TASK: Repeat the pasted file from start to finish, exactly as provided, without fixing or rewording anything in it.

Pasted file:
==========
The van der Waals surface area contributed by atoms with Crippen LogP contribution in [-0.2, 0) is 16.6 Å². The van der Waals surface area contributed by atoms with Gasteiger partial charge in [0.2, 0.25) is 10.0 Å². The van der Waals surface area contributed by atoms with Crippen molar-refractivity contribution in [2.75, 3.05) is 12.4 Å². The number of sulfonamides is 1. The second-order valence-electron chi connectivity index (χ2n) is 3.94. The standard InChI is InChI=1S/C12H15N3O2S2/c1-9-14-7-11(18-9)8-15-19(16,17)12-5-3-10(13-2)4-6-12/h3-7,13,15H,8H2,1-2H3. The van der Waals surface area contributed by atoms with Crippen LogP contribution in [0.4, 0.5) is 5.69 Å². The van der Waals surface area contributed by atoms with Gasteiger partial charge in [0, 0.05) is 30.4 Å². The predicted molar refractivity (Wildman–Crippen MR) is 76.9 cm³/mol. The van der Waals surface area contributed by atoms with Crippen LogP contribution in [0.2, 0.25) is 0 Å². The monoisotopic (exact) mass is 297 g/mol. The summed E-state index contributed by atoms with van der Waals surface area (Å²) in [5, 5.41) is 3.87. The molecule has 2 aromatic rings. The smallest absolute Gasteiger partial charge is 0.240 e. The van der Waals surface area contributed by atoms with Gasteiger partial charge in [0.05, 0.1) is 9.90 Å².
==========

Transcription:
The van der Waals surface area contributed by atoms with Crippen LogP contribution in [-0.2, 0) is 16.6 Å². The van der Waals surface area contributed by atoms with Gasteiger partial charge in [0.2, 0.25) is 10.0 Å². The van der Waals surface area contributed by atoms with Crippen molar-refractivity contribution in [2.75, 3.05) is 12.4 Å². The number of sulfonamides is 1. The second-order valence-electron chi connectivity index (χ2n) is 3.94. The standard InChI is InChI=1S/C12H15N3O2S2/c1-9-14-7-11(18-9)8-15-19(16,17)12-5-3-10(13-2)4-6-12/h3-7,13,15H,8H2,1-2H3. The van der Waals surface area contributed by atoms with Crippen LogP contribution in [0.4, 0.5) is 5.69 Å². The van der Waals surface area contributed by atoms with Gasteiger partial charge in [0, 0.05) is 30.4 Å². The predicted molar refractivity (Wildman–Crippen MR) is 76.9 cm³/mol. The van der Waals surface area contributed by atoms with Crippen LogP contribution in [0.2, 0.25) is 0 Å². The monoisotopic (exact) mass is 297 g/mol. The summed E-state index contributed by atoms with van der Waals surface area (Å²) in [5, 5.41) is 3.87. The molecule has 2 aromatic rings. The smallest absolute Gasteiger partial charge is 0.240 e. The van der Waals surface area contributed by atoms with Gasteiger partial charge in [0.05, 0.1) is 9.90 Å².